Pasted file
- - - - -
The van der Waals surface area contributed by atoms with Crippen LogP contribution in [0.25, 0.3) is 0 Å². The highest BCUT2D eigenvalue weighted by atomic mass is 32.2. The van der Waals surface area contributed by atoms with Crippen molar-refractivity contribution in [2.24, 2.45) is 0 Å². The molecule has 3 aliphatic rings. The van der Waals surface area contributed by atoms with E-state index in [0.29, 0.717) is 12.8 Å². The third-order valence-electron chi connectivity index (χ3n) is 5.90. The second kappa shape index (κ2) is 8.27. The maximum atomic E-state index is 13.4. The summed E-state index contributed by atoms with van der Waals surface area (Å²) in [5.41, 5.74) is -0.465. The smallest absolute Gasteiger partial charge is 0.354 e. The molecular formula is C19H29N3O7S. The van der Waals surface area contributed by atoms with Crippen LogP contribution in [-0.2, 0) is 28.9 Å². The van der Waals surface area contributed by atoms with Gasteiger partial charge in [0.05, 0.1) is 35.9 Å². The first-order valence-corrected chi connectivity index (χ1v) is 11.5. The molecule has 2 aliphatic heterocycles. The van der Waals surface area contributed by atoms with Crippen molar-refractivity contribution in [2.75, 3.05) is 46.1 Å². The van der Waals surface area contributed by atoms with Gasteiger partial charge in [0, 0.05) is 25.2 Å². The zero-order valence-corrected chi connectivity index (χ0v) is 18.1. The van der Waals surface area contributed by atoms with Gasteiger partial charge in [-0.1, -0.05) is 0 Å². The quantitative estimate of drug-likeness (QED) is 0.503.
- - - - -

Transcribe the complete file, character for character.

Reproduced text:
The van der Waals surface area contributed by atoms with Crippen LogP contribution in [0.25, 0.3) is 0 Å². The highest BCUT2D eigenvalue weighted by atomic mass is 32.2. The van der Waals surface area contributed by atoms with Crippen molar-refractivity contribution in [2.24, 2.45) is 0 Å². The molecule has 3 aliphatic rings. The van der Waals surface area contributed by atoms with E-state index in [0.29, 0.717) is 12.8 Å². The third-order valence-electron chi connectivity index (χ3n) is 5.90. The second kappa shape index (κ2) is 8.27. The maximum atomic E-state index is 13.4. The summed E-state index contributed by atoms with van der Waals surface area (Å²) in [5.41, 5.74) is -0.465. The smallest absolute Gasteiger partial charge is 0.354 e. The molecular formula is C19H29N3O7S. The van der Waals surface area contributed by atoms with Crippen LogP contribution in [-0.2, 0) is 28.9 Å². The van der Waals surface area contributed by atoms with Gasteiger partial charge in [0.05, 0.1) is 35.9 Å². The first-order valence-corrected chi connectivity index (χ1v) is 11.5. The molecule has 2 aliphatic heterocycles. The van der Waals surface area contributed by atoms with Crippen molar-refractivity contribution in [2.75, 3.05) is 46.1 Å². The van der Waals surface area contributed by atoms with Gasteiger partial charge in [0, 0.05) is 25.2 Å². The zero-order valence-corrected chi connectivity index (χ0v) is 18.1. The van der Waals surface area contributed by atoms with Gasteiger partial charge in [-0.1, -0.05) is 0 Å². The quantitative estimate of drug-likeness (QED) is 0.503.